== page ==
“Was It a ‘Slip’?” American Sentinel 10, 26, p. 204.

THE Truth Seeker, of the 15th inst., thus takes us to task for a supposed “bad slip,” which however was not a slip at all:—

The AMERICAN SENTINEL made a bad blip in its issue of May 30. During the trial of J. Q. Allison of Douglasville Ga., for the violation of the Sunday law, the judge said, answering the plea of the defense that the Sunday statute interfered with the religious liberty of the citizen:—

“I would not interfere with you in any way in the enjoyment of your religion; this is simply a law of the State, and we are bound thereby. The State could say that you should keep Wednesday or Thursday or every other Thursday, that it would be a crime to work on every other Wednesday or every other Thursday, and we would be bound to obey the law.”

To this the editor of the Adventist paper replies: “This statement by the judge would be true if the law were indeed a merely civil regulation based upon civil customs.”

The italics are his. He then goes on to show conclusively that the Sabbath law is not based on merely civil reasons and thus effectually disposes of the judge’s defense of the persecution. But we are not here concerned with this aspect of the matter; what we would call attention to is the astounding admission of the SENTINEL that the State has a right to make honest labor a crime on any day for any reason. This is unconditional surrender.

The SENTINEL has made no such surrender. Our freethought critic has overlooked the if in what we said. The SENTINEL has many times proved that there is, and can be, no civil reason for enforced weekly rest. This was the thought we had in mind when we italicized the phrase “based upon civil reasons.” It would have been better, we confess, to have said plainly in the very next sentence that there could be no such reason; but we did say in the same paragraph: “The prohibition of secular labor and business on Sunday has absolutely no other basis except the supposed sacred character of the day. No other reason could possibly exist for forbidding a man to plow in his own field on Sunday.”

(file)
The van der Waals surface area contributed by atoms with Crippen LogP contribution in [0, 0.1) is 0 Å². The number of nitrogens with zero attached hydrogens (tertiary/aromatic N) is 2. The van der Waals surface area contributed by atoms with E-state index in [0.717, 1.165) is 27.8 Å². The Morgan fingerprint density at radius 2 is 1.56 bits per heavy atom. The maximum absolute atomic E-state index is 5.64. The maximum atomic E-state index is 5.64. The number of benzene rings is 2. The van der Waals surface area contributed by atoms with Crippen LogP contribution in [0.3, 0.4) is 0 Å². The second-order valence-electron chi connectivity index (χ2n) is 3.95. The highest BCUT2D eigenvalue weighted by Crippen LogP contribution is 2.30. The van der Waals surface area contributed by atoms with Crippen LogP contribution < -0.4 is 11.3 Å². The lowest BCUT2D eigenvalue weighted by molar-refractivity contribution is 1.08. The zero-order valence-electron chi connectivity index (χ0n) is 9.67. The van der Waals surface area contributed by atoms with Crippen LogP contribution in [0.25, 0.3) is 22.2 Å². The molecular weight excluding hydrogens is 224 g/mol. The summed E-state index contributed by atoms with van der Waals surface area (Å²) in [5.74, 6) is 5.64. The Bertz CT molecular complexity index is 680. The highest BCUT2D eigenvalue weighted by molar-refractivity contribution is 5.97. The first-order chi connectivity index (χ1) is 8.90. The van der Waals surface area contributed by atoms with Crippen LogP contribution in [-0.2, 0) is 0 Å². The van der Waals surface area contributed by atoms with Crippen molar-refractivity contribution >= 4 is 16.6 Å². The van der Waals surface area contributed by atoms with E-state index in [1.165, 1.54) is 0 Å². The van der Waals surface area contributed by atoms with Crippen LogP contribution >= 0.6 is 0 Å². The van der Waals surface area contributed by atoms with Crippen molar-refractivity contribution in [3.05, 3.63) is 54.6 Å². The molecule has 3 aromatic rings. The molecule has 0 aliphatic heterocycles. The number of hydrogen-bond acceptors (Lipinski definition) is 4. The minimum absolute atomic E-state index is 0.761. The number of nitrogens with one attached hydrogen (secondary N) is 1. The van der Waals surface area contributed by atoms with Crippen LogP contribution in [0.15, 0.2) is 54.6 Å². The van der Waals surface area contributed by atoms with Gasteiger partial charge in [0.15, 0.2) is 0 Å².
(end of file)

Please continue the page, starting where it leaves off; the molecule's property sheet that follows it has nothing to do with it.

It follows that there can be no civil reason for prohibiting honest labor upon any day, for if there could that reason could apply to Sunday as well as to any other day. The fact that after years of diligent search no such reason has been found proves that it does not exist. The SENTINEL has made no surrender either unconditional or otherwise, for the SENTINEL supposes no unsupposable case. The position of the SENTINEL is and always has been that a weekly day of rest can exist only on a religious basis and for religious reasons, that therefore the State could, of right, have nothing whatever to do with the question; and that all so-called civil reasons are mere figments invented for the purpose of evading constitutional guarantees of freedom of conscience.

However, we are glad that the Truth Seeker is so clearsighted as to detect even this supposed heresy, and we hope our contemporary will continue to seek the truth and point out the errors connected with this subject, even to the extent of correcting a supposed error in the AMERICAN SENTINEL.

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